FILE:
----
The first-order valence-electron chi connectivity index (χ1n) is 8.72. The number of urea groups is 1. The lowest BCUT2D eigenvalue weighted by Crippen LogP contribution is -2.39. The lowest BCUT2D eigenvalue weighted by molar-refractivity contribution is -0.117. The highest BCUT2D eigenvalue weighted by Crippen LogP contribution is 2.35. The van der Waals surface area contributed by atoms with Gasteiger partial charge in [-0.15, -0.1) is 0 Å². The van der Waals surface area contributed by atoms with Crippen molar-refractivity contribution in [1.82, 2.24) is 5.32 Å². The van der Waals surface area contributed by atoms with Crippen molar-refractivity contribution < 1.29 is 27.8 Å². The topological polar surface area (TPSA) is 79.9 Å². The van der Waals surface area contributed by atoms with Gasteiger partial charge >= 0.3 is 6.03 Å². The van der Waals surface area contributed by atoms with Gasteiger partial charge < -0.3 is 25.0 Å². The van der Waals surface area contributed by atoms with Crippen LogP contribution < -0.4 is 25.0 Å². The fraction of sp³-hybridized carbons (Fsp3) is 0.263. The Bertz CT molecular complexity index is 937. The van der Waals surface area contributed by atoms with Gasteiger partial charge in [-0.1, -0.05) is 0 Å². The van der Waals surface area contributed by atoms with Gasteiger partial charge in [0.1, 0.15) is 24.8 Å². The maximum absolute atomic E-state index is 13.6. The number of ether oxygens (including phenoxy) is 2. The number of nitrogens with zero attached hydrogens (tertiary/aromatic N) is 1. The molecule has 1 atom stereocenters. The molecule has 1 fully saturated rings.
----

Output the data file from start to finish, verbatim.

The first-order valence-electron chi connectivity index (χ1n) is 8.72. The number of urea groups is 1. The lowest BCUT2D eigenvalue weighted by Crippen LogP contribution is -2.39. The lowest BCUT2D eigenvalue weighted by molar-refractivity contribution is -0.117. The highest BCUT2D eigenvalue weighted by Crippen LogP contribution is 2.35. The van der Waals surface area contributed by atoms with Gasteiger partial charge in [-0.15, -0.1) is 0 Å². The van der Waals surface area contributed by atoms with Crippen molar-refractivity contribution in [1.82, 2.24) is 5.32 Å². The van der Waals surface area contributed by atoms with Crippen molar-refractivity contribution < 1.29 is 27.8 Å². The topological polar surface area (TPSA) is 79.9 Å². The van der Waals surface area contributed by atoms with Gasteiger partial charge >= 0.3 is 6.03 Å². The van der Waals surface area contributed by atoms with Gasteiger partial charge < -0.3 is 25.0 Å². The van der Waals surface area contributed by atoms with Crippen LogP contribution < -0.4 is 25.0 Å². The fraction of sp³-hybridized carbons (Fsp3) is 0.263. The Bertz CT molecular complexity index is 937. The van der Waals surface area contributed by atoms with Gasteiger partial charge in [-0.1, -0.05) is 0 Å². The van der Waals surface area contributed by atoms with Gasteiger partial charge in [0.1, 0.15) is 24.8 Å². The maximum absolute atomic E-state index is 13.6. The number of ether oxygens (including phenoxy) is 2. The number of nitrogens with zero attached hydrogens (tertiary/aromatic N) is 1. The molecule has 1 atom stereocenters. The molecule has 1 fully saturated rings.